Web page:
Several months ago, my soon-to-be 97-year-old mom announced she was writing a short play to be presented at the independent living facility in which she lives outside of Denver, part of a series of programs in honor of July 4th. My mother—an author of several books of historical fiction— had planned a talk on My Dear Hamilton, a novel based on the life of Eliza Schuyler, who would become the wife of Founding Father Alexander Hamilton.
But then she thought, “Wouldn’t it be nice if Eliza could drop by?”
At that point, Mary Anne called and informed me that I was to play Mrs. Hamilton in her old age. Note here that my mother doesn’t actually asked. It’s more of a royal decree. (If you knew her, you’d understand.)
So, I spent every day rehearsing my lines and helping her modify the script. She worked on a costume and a set, which involved family heirlooms. She made posters and sent out invitations. She even catered a post-performance meal, where she promised me a cold glass of wine…if I did a good job.
I flew from Phoenix to Denver and spent a few days living at my mother’s facility, an eye opening-experience that gave me a solid look at what it means to be elderly. Dining with people, some of whom were approaching 100 years old, will do that to you.
Now, you might think me mean, but my mother had never been in a play, so I admit I worked her hard.
“Slow down, Mom! You’re saying your lines too fast!”
“Look up at the audience!”
“Cross the word out, if you can’t pronounce it right!”
“We need to do it again, Mom!”
“But I’m tired!”
“Remember, this was your idea.”
When we weren’t practicing, I’d find her in the hallways of the facility. “My daughter keeps telling me what to do!” she complained to anyone who wandered by. Then came the knowing nods from the old folks, sympathizing with my mother’s plight.
The day of the performance, we were greeted by a packed house, which I was later told was far from the norm. Not surprising, perhaps, since my mother spent most of her working life in public relations and marketing.
Now, I can’t say it went off perfectly. But, when it was over, the inmates…um….residents seemed delighted with the show.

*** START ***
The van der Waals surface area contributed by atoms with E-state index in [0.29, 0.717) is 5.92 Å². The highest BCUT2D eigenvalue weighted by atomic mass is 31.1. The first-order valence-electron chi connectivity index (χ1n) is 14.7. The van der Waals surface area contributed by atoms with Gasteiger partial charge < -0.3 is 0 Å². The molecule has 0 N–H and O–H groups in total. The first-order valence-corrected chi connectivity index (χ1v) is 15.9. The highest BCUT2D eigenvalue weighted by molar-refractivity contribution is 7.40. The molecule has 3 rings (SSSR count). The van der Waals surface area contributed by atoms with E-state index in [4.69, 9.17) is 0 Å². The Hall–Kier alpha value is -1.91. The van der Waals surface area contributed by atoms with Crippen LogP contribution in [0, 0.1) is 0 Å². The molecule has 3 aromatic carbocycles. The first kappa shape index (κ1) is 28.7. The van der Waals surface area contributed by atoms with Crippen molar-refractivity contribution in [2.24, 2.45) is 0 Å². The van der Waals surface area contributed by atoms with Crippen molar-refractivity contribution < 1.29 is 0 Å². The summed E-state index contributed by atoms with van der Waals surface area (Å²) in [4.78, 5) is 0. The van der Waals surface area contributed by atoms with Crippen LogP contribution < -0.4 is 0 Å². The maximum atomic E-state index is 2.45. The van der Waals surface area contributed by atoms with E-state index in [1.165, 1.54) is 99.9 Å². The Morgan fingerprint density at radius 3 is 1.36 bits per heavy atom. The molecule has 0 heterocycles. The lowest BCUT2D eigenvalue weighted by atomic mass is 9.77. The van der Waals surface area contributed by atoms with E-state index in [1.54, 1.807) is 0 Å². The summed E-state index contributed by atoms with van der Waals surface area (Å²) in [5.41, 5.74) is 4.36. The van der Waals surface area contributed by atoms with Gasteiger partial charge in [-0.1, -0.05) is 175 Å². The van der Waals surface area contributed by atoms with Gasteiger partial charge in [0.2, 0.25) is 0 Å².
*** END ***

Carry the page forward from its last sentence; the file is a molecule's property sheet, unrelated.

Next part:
“Who knew you had any talent?” my mother blurted out at our post-performance party.
That, in my mother’s world, is a huge compliment.
So…I just smiled.
The past and present collide when a tenacious reporter seeks information on an eleventh century magician…and uncovers more than she bargained for.
February 2, 2022
In 1939, archeologists uncovered a tomb at the Northern Arizona site called Ridge Ruin. The man, bedecked in fine turquoise jewelry and intricate bead work, was surrounded by wooden swords with handles carved into animal hooves and human hands. The Hopi workers stepped back from the grave, knowing what the Moochiwimi sticks meant. This man, buried nine hundred years earlier, was a magician.
Former television journalist Kate Butler hangs on to her investigative reporting career by writing freelance magazine articles. Her research on The Magician shows he bore some European facial characteristics and physical qualities that made him different from the people who buried him. Her quest to discover The Magician’s origin carries her back to a time when the high desert world was shattered by the birth of a volcano and into the present-day dangers of archeological looting where black market sales of antiquities can lead to murder.
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